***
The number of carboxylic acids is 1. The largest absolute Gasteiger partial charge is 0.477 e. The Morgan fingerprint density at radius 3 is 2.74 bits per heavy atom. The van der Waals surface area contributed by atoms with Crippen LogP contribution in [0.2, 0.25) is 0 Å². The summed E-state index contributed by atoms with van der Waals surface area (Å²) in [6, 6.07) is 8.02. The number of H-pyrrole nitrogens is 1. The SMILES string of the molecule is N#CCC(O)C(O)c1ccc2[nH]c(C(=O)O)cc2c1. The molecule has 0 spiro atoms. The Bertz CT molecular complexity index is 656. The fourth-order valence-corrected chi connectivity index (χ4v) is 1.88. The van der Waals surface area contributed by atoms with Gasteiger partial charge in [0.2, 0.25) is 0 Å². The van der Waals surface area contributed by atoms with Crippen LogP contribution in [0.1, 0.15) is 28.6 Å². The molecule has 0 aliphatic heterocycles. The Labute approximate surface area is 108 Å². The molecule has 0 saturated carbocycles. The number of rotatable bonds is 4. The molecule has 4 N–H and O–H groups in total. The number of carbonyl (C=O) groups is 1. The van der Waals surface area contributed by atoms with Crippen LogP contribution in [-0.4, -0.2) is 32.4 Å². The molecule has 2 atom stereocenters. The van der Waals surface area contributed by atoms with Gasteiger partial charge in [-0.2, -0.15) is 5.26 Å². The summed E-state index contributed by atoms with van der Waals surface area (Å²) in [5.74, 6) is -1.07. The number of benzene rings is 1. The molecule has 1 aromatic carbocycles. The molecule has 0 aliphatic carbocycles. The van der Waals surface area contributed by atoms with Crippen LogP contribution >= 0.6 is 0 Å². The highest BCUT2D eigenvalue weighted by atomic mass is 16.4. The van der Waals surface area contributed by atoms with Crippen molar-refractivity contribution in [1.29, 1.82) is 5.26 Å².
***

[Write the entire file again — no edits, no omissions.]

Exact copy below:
The number of carboxylic acids is 1. The largest absolute Gasteiger partial charge is 0.477 e. The Morgan fingerprint density at radius 3 is 2.74 bits per heavy atom. The van der Waals surface area contributed by atoms with Crippen LogP contribution in [0.2, 0.25) is 0 Å². The summed E-state index contributed by atoms with van der Waals surface area (Å²) in [6, 6.07) is 8.02. The number of H-pyrrole nitrogens is 1. The SMILES string of the molecule is N#CCC(O)C(O)c1ccc2[nH]c(C(=O)O)cc2c1. The molecule has 0 spiro atoms. The Bertz CT molecular complexity index is 656. The fourth-order valence-corrected chi connectivity index (χ4v) is 1.88. The van der Waals surface area contributed by atoms with Gasteiger partial charge in [0.2, 0.25) is 0 Å². The van der Waals surface area contributed by atoms with Crippen LogP contribution in [0.1, 0.15) is 28.6 Å². The molecule has 0 aliphatic heterocycles. The Labute approximate surface area is 108 Å². The molecule has 0 saturated carbocycles. The number of rotatable bonds is 4. The molecule has 4 N–H and O–H groups in total. The number of carbonyl (C=O) groups is 1. The van der Waals surface area contributed by atoms with Crippen LogP contribution in [-0.4, -0.2) is 32.4 Å². The molecule has 2 atom stereocenters. The van der Waals surface area contributed by atoms with Gasteiger partial charge in [-0.2, -0.15) is 5.26 Å². The summed E-state index contributed by atoms with van der Waals surface area (Å²) in [5.74, 6) is -1.07. The number of benzene rings is 1. The molecule has 1 aromatic carbocycles. The molecule has 0 aliphatic carbocycles. The van der Waals surface area contributed by atoms with Crippen LogP contribution >= 0.6 is 0 Å². The highest BCUT2D eigenvalue weighted by atomic mass is 16.4. The van der Waals surface area contributed by atoms with Crippen molar-refractivity contribution in [1.29, 1.82) is 5.26 Å².